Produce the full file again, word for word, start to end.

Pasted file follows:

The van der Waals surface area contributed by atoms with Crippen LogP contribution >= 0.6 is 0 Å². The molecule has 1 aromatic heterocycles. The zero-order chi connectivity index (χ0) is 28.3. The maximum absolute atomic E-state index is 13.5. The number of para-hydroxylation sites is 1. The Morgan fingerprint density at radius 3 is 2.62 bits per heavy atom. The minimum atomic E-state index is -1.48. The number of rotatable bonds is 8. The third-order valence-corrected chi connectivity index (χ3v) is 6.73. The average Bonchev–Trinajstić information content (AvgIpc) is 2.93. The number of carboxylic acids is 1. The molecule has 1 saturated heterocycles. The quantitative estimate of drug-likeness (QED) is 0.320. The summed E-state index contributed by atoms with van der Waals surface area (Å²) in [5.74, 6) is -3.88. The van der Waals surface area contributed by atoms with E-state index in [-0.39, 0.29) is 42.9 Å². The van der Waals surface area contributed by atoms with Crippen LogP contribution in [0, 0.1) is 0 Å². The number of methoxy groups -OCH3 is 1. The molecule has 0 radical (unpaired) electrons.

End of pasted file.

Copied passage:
The van der Waals surface area contributed by atoms with Crippen LogP contribution >= 0.6 is 0 Å². The molecule has 1 aromatic heterocycles. The zero-order chi connectivity index (χ0) is 28.3. The maximum absolute atomic E-state index is 13.5. The number of para-hydroxylation sites is 1. The Morgan fingerprint density at radius 3 is 2.62 bits per heavy atom. The minimum atomic E-state index is -1.48. The number of rotatable bonds is 8. The third-order valence-corrected chi connectivity index (χ3v) is 6.73. The average Bonchev–Trinajstić information content (AvgIpc) is 2.93. The number of carboxylic acids is 1. The molecule has 1 saturated heterocycles. The quantitative estimate of drug-likeness (QED) is 0.320. The summed E-state index contributed by atoms with van der Waals surface area (Å²) in [5.74, 6) is -3.88. The van der Waals surface area contributed by atoms with E-state index in [-0.39, 0.29) is 42.9 Å². The van der Waals surface area contributed by atoms with Crippen LogP contribution in [0, 0.1) is 0 Å². The number of methoxy groups -OCH3 is 1. The molecule has 0 radical (unpaired) electrons.